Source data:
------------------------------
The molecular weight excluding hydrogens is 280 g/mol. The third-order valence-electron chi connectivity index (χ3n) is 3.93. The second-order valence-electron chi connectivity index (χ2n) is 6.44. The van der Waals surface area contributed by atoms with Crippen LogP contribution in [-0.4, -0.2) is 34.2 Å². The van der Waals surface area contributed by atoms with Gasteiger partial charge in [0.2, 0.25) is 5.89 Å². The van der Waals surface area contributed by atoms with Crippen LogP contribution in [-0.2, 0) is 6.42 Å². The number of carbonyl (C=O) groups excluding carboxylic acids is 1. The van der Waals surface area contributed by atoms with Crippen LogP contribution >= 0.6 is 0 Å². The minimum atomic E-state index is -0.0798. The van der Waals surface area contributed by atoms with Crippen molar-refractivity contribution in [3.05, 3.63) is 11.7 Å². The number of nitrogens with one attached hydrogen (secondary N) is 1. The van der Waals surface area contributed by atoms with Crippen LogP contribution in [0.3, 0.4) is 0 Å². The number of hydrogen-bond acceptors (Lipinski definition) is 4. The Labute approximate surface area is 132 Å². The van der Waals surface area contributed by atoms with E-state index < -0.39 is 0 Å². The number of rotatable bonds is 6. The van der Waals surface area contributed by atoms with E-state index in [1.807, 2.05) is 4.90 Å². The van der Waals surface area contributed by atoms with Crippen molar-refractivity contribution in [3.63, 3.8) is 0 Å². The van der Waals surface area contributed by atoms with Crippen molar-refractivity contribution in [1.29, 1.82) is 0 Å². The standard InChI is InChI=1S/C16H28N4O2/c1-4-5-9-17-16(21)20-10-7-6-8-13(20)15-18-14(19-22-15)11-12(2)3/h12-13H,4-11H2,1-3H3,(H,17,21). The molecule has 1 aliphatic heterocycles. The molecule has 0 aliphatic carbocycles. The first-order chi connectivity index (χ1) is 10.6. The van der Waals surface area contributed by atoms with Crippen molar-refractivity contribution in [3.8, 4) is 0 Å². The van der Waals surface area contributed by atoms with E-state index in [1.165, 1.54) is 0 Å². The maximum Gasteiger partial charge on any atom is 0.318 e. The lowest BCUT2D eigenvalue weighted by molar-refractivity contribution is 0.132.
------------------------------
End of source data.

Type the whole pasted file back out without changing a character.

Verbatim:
The molecular weight excluding hydrogens is 280 g/mol. The third-order valence-electron chi connectivity index (χ3n) is 3.93. The second-order valence-electron chi connectivity index (χ2n) is 6.44. The van der Waals surface area contributed by atoms with Crippen LogP contribution in [-0.4, -0.2) is 34.2 Å². The van der Waals surface area contributed by atoms with Gasteiger partial charge in [0.2, 0.25) is 5.89 Å². The van der Waals surface area contributed by atoms with Crippen LogP contribution in [-0.2, 0) is 6.42 Å². The number of carbonyl (C=O) groups excluding carboxylic acids is 1. The van der Waals surface area contributed by atoms with Crippen LogP contribution >= 0.6 is 0 Å². The minimum atomic E-state index is -0.0798. The van der Waals surface area contributed by atoms with Crippen molar-refractivity contribution in [3.05, 3.63) is 11.7 Å². The number of nitrogens with one attached hydrogen (secondary N) is 1. The van der Waals surface area contributed by atoms with Crippen LogP contribution in [0.3, 0.4) is 0 Å². The number of hydrogen-bond acceptors (Lipinski definition) is 4. The Labute approximate surface area is 132 Å². The van der Waals surface area contributed by atoms with E-state index < -0.39 is 0 Å². The number of rotatable bonds is 6. The van der Waals surface area contributed by atoms with E-state index in [1.807, 2.05) is 4.90 Å². The van der Waals surface area contributed by atoms with Crippen molar-refractivity contribution in [3.63, 3.8) is 0 Å². The van der Waals surface area contributed by atoms with Crippen molar-refractivity contribution in [1.29, 1.82) is 0 Å². The standard InChI is InChI=1S/C16H28N4O2/c1-4-5-9-17-16(21)20-10-7-6-8-13(20)15-18-14(19-22-15)11-12(2)3/h12-13H,4-11H2,1-3H3,(H,17,21). The molecule has 1 aliphatic heterocycles. The molecule has 0 aliphatic carbocycles. The first-order chi connectivity index (χ1) is 10.6. The van der Waals surface area contributed by atoms with Crippen molar-refractivity contribution in [3.8, 4) is 0 Å². The van der Waals surface area contributed by atoms with E-state index in [1.165, 1.54) is 0 Å². The maximum Gasteiger partial charge on any atom is 0.318 e. The lowest BCUT2D eigenvalue weighted by molar-refractivity contribution is 0.132.